High Court OKs Taxes on Telecommunications : Ruling Gives States, Local Governments Lucrative New Source of Revenue
The Supreme Court cleared the way Tuesday for states and cities to levy taxes on the rapidly increasing flow of interstate phone calls, computer data and facsimile transmissions, ruling that such fees do not put an undue burden on interstate commerce.
The unanimous decision was a significant victory for state and local governments that have begun to look to the $60-billion-a-year long-distance telecommunications industry as a lucrative source of new revenue.
The city of Los Angeles, along with 10 states (not including California), are the only major jurisdictions that now tax phone calls between states, but lawyers in the case expect others to follow soon.
“This is an open invitation to the states,” said Walter A. Smith Jr., a Washington attorney who represented Illinois taxpayers challenging a new tax by that state on phone call charges. “It is our understanding that a lot of jurisdictions were waiting on the outcome of this case.”
Los Angeles imposed a 10% tax in July, 1987. City officials estimated that it generated $45 million in its first year.
The Illinois tax reviewed by the court was a 5% levy enacted in 1985 on the cost of communications carried by telephone lines, including local and long-distance calls, computer transmissions and telecopied material billed to addresses in the state. With interstate transmissions growing by 13% per year, the state said it already was collecting $10 million a month through its new tax.
A group of taxpayers filed a lawsuit against the long-distance charges, contending that they were an improper tax on interstate commerce.
Lawyers for the taxpayers cited as a model the trucking industry and argued that Illinois’ action was akin to charging a tax on the entire cost of shipping freight from, say, Chicago to Los Angeles, rather than just on the part of the trip that runs through Illinois.
A GTE Corp. affiliate, viewing this as a key test case, filed a separate suit against the state.
But the state’s supreme court upheld the tax, and the two suits were appealed to the Supreme Court.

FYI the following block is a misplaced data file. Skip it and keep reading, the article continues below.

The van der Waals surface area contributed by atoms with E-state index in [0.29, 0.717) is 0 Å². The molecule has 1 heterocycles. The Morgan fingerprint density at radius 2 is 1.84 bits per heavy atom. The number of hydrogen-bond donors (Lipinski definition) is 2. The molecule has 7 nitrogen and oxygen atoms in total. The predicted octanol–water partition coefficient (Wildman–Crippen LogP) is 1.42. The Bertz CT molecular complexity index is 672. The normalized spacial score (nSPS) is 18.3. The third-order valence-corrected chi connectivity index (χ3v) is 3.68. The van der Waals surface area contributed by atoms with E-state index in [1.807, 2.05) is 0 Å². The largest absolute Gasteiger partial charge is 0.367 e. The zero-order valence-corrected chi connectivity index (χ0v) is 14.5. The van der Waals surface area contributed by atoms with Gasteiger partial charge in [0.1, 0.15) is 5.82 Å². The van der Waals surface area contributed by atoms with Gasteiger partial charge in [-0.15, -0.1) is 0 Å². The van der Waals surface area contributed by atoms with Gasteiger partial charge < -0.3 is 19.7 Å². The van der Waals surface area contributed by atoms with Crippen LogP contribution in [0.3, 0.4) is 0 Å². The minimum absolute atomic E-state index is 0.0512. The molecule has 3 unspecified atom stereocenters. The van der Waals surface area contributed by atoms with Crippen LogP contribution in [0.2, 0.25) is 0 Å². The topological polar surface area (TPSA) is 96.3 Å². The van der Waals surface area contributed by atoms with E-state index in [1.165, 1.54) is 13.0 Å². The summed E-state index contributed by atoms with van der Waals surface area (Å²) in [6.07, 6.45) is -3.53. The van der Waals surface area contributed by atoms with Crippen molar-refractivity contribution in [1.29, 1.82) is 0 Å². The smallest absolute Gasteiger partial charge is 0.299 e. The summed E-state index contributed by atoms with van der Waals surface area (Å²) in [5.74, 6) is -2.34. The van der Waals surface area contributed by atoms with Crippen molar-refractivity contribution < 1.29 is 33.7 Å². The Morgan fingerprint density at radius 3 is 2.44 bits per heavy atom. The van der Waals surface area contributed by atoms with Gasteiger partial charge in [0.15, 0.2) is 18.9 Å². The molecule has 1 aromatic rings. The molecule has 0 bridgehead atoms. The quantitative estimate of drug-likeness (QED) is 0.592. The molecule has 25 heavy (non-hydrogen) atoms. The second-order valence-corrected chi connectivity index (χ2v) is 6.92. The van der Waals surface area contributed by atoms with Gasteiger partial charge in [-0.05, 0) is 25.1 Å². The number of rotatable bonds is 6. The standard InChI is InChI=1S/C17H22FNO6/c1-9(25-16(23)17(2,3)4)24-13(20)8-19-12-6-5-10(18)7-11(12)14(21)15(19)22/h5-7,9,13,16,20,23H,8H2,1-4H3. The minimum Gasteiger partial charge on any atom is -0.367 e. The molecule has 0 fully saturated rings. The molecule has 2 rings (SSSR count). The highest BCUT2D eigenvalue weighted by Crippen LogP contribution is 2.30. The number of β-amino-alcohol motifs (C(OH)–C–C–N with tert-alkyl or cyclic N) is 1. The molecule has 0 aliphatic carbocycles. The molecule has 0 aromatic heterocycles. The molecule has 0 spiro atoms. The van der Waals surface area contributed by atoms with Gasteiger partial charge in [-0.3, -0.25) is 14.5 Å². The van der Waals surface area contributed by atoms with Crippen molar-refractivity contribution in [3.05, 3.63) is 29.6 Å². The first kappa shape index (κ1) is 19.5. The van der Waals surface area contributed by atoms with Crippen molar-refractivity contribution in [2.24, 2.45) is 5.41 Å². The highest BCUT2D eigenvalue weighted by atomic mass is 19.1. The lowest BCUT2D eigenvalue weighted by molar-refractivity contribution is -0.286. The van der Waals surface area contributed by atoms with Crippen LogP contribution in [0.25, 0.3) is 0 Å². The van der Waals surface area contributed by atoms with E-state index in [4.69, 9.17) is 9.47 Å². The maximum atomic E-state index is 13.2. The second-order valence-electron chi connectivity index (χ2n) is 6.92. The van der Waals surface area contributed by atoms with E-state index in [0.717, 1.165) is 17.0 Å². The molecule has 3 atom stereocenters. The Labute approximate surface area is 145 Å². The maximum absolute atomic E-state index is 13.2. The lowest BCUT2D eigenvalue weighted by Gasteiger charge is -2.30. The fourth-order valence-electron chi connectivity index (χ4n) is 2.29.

The National Conference of State Legislatures and U.S. Conference of Mayors, among other groups, came to the defense of Illinois in the high court.
Telecommunications “are a potentially important source of future state revenues . . . and the states are especially concerned that they not be deprived of the power to tax the new products and activities that the telecommunications, computer and information industries are developing,” they told the justices.
Illinois lawyers argued that telephone calls no longer move in straight lines between cities, but instead, bounce off satellites, so it is no longer possible to levy taxes based on the distance the signal travels in Illinois. For simplicity’s sake, a tax on telephone transmissions should be treated as a sales tax, they said.
The Supreme Court, in an opinion written by Justice Thurgood Marshall, adopted the state’s view of the case (Goldberg vs. Sweet, 87-826, and GTE Sprint vs. Sweet, 87-1101).
“The tax has many of the characteristics of a sales tax,” Marshall wrote. “It is assessed on the individual consumer, collected by the retailer and accompanies the retail purchase of an interstate telephone call. Even though such a retail purchase is not a purely local event . . . the (Illinois law) reasonably reflects the way that consumers purchase interstate telephone calls.”
It would be “infeasible”, Marshall added, to limit Illinois to taxing only the part of a phone transmission that moves through the state.
He wrote that the “limited possibility” of calls being subject to multiple taxation if some other state also imposes a tax on them would not unduly interfere with interstate commerce.